We’re pleased to award our fourth Regenerating Communities Grant to Table Bluff Farm, of Loleta, CA. Table Bluff Farm is a first-generation, woman-owned, 2-acre regenerative micro farm, nestled between the mouth of the Eel River, the Pacific Ocean, and the Humboldt Bay National Wildlife Refuge. The farm is situated between the main township of Loleta and the Wiyot Tribe Reservation on Table Bluff.

Owner Hannah Eisloeffel and her partner, Nicholas Pronsolino, currently serve about 60 households in the community through a pay-as-you-go CSA program. In accordance with the holistic model of regenerative agriculture (soil health, animal welfare, and social fairness), Hannah’s goal with this grant is to create a physical farm stand building at her farm to serve as a local food hub serving a rural community. The farm stand is important because it will serve a historically disadvantaged community that lacks access to many resources, including fresh food. There aren’t any places to buy fresh vegetables within a seven-mile radius. On the winding, pothole-ridden roads in the area, that makes it an average 12-minute drive from Loleta’s Main Street to a grocery store in the nearby towns of Eureka or Fortuna, and even longer for some folks living further out on the Bluff. 

Hannah envisions the farm stand as an oasis in the middle of a food desert. While having the farm has allowed her to do farm-to-door deliveries, it has long been her desire to sell her regeneratively grown, low- to no-till produce, no-till cut flowers, and pastured eggs and meats in a fixed location to those in her immediate community.The goal of this project is to install a permanent farm stand building where these goods can be housed and where community members can access them throughout the week for extended hours, not just on Saturdays, as well as to create a welcoming space for visitors that is well known in the community where people can gather together, purchase food (keeping their dollars in the community), pick flower bouquets, eat, share recipes, and enjoy nature. It is Hannah’s belief that the farm stand will improve the quality of life amongst her neighbors and serve as an important community food hub for a disadvantaged community, as well as a space for other local producers to offer their goods. In turn, the farm stand will serve as an example to other local food producers that growing vegetables and flowers and raising pigs and chickens regeneratively is viable in the marketplace.

To reach the most of her community, Hannah intends to engage with as many customers as possible and take their ideas to heart. She will post flyers and create social media posts asking the Loleta community to complete a survey in exchange for credit at the farm stand. She hopes to discover what people like, what they’d like to see more of, and what can be phased out to make room for what’s really wanted. The local Wiyot Tribe has generously promoted the farm stand in their monthly newsletter to inform elders of local access to fresh vegetables. Hannah also plans to host Vendor Days each month at the farm stand, where existing vendors can come meet their farm stand customers in person and future vendors can try out their items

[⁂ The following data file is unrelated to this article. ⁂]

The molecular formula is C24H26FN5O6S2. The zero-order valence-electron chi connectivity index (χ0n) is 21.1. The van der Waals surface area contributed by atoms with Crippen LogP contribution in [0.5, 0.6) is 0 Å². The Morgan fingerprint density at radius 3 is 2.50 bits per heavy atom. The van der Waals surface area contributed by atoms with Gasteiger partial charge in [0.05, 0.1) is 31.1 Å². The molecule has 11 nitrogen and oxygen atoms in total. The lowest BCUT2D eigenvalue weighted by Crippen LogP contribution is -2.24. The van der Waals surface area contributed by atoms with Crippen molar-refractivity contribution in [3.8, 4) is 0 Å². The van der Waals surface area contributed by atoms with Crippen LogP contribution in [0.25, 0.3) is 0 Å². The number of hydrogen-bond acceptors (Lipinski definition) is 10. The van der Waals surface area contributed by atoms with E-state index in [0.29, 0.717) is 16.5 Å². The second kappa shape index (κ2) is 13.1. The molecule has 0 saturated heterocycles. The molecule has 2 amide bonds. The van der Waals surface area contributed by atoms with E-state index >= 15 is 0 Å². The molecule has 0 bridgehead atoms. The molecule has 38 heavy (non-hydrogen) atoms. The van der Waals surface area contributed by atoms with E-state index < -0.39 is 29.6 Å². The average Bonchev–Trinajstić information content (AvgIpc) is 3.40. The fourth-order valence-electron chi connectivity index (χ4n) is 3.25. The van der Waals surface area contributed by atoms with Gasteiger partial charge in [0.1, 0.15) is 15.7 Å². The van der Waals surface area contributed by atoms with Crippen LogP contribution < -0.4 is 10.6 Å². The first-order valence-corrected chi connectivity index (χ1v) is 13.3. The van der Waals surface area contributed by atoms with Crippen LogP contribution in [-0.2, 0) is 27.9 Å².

Table Bluff Farm is a first-generation, woman-owned, 2-acre micro-farm practicing no-till vegetable and flower production in Loleta, California.

Hannah Eisloeffel founded the farm and runs it with her partner, Nic; their dog, Farmer; and a heritage Kunekune pig named Pumpkin. Table Bluff Farm puts the planet before profits to ensure that all can participate in a vibrant, regenerative food system that reflects and shares Nature’s Bounty in Humboldt County.™ They currently offer the lowest-priced CSA food box in Humboldt County for low income families, as well as barrier-free CSA boxes to the Wiyot Native American reservation nearby.

As a farmer who always wanted to have a farm by the ocean but was on a tight budget, Hannah says she had to have realistic expectations of the acreage she could afford. What is now Table Bluff Farm was once a compacted, overgrown horse pasture full of dying Ponderosa pines and oddly placed landscape trees. This posed many challenges that required creative thinking.

Hannah knew that the land would need to be restored in order to have a productive piece of farmland. It was at this point that she chose to develop Table Bluff Farm with a regenerative, permaculture-principled approach.

Hannah applied for and received the NRCS EQIP grant, which helped her successfully finance the conversion of a pasture to a regenerative market garden. This allowed her to purchase a 30′ x 96′ high tunnel greenhouse where she now has a no-till vegetable garden. Next, she applied for and received both the CDFA SWEEP and HSP grants, allowing her to purchase drip irrigation and both native and non-native trees as well as shrubs to create a windbreak/hedgerow and wildlife habitat. It was in the middle of implementing their first NRCS grant that Hannah and Nic learned from Connor Murphy, Manager of Santa Rosa Community College’s Shone Farm, of an exciting opportunity with an organization called Kiss the Ground.